• Can you get the flu from the flu shot?

    According to the CDC, you cannot receive the flu from a flu vaccine. The flu vaccine, on the other hand, can have many of the same side effects and symptoms as the flu.

  • When should I get a flu shot?

    If you are an adult, the CDC advises that you receive your flu shot in September or October. It is recommended that children get the flu vaccination as soon as it is available, which is expected to be in July or August.

  • Who should not get a flu shot?

    According to the CDC, everyone aged six months and above can get the flu shot. As a result, according to the CDC, infants under the age of six months should not receive a flu shot. If you're not sure whether or not you should get the flu shot, speak with your doctor to learn more about the advantages and dangers.

  • How many people experience adverse events from the flu vaccine?

    Between 2012 and 2022, 300 deaths were reported as a result of flu shots, according to the Vaccine Adverse Event Reporting System (VAERS) on the CDC website. However, because not all healthcare practitioners record vaccination-related adverse events to VAERS, it's likely that the flu vaccine contributed to more deaths during this time period. Some healthcare practitioners are unfamiliar with the process of completing a VAERS report or are unaware of when they are obligated to file a VAERS report, according to a 2013 study published in Vaccine.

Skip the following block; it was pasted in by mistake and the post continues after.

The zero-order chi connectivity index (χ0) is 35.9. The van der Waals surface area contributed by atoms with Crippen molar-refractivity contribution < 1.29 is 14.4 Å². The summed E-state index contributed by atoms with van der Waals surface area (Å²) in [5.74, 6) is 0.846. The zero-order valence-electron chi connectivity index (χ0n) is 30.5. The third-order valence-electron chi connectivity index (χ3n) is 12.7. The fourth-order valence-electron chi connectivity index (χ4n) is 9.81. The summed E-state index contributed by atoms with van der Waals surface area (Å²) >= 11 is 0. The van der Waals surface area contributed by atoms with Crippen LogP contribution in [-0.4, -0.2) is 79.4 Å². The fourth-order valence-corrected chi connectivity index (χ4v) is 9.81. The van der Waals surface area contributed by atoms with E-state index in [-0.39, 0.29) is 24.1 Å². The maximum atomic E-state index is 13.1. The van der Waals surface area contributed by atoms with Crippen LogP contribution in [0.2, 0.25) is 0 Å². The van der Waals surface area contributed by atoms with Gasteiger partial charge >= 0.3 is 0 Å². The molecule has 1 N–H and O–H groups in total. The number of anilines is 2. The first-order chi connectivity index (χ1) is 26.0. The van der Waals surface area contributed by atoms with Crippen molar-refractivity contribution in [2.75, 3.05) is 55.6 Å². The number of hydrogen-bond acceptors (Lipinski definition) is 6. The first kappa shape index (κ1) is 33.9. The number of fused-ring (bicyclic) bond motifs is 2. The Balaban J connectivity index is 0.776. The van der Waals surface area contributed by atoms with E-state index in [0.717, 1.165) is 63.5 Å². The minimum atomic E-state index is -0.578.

• What's in a flu shot?

    According to the CDC, all vaccines contain chemicals that are intended to provide protection while also keeping the vaccine safe and long-lasting. Preservatives, adjuvants such as aluminum salts, stabilizers such as gelatin, egg protein, formaldehyde, and leftover antibiotics such as neomycin are all examples of this. The ingredients in flu vaccines are normally printed on the package inserts and can also be obtained from your doctor or pharmacist, as well as the FDA website.

  • Does the flu vaccine work right away?